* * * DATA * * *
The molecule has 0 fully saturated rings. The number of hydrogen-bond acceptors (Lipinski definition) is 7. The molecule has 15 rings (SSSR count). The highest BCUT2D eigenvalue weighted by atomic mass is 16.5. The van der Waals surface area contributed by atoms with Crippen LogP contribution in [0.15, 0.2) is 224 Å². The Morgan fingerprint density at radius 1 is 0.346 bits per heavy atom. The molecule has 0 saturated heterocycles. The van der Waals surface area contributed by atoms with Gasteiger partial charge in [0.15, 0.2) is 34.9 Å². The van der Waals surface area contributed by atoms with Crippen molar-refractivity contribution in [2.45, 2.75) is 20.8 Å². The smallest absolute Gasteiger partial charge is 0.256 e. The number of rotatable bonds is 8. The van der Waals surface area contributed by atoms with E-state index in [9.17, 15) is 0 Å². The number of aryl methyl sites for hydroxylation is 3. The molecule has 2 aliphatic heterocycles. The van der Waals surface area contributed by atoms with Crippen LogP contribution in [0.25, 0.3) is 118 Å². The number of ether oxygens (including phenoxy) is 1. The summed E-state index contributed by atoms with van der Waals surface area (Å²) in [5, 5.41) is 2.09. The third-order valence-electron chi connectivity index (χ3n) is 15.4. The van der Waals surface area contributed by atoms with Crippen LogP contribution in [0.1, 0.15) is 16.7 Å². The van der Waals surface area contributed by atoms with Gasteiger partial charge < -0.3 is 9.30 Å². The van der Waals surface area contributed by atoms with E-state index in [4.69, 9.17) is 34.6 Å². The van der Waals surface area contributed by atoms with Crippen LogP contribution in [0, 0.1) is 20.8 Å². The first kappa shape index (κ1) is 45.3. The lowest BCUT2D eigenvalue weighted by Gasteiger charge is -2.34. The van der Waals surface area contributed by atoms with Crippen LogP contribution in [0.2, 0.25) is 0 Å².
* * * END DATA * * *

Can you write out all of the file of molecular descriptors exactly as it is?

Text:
The molecule has 0 fully saturated rings. The number of hydrogen-bond acceptors (Lipinski definition) is 7. The molecule has 15 rings (SSSR count). The highest BCUT2D eigenvalue weighted by atomic mass is 16.5. The van der Waals surface area contributed by atoms with Crippen LogP contribution in [0.15, 0.2) is 224 Å². The Morgan fingerprint density at radius 1 is 0.346 bits per heavy atom. The molecule has 0 saturated heterocycles. The van der Waals surface area contributed by atoms with Gasteiger partial charge in [0.15, 0.2) is 34.9 Å². The van der Waals surface area contributed by atoms with Crippen molar-refractivity contribution in [2.45, 2.75) is 20.8 Å². The smallest absolute Gasteiger partial charge is 0.256 e. The number of rotatable bonds is 8. The van der Waals surface area contributed by atoms with E-state index in [9.17, 15) is 0 Å². The number of aryl methyl sites for hydroxylation is 3. The molecule has 2 aliphatic heterocycles. The van der Waals surface area contributed by atoms with Crippen LogP contribution in [0.25, 0.3) is 118 Å². The number of ether oxygens (including phenoxy) is 1. The summed E-state index contributed by atoms with van der Waals surface area (Å²) in [5, 5.41) is 2.09. The third-order valence-electron chi connectivity index (χ3n) is 15.4. The van der Waals surface area contributed by atoms with Crippen LogP contribution in [0.1, 0.15) is 16.7 Å². The van der Waals surface area contributed by atoms with Gasteiger partial charge < -0.3 is 9.30 Å². The van der Waals surface area contributed by atoms with E-state index in [4.69, 9.17) is 34.6 Å². The van der Waals surface area contributed by atoms with Crippen LogP contribution in [0, 0.1) is 20.8 Å². The first kappa shape index (κ1) is 45.3. The lowest BCUT2D eigenvalue weighted by Gasteiger charge is -2.34. The van der Waals surface area contributed by atoms with Crippen LogP contribution in [0.2, 0.25) is 0 Å².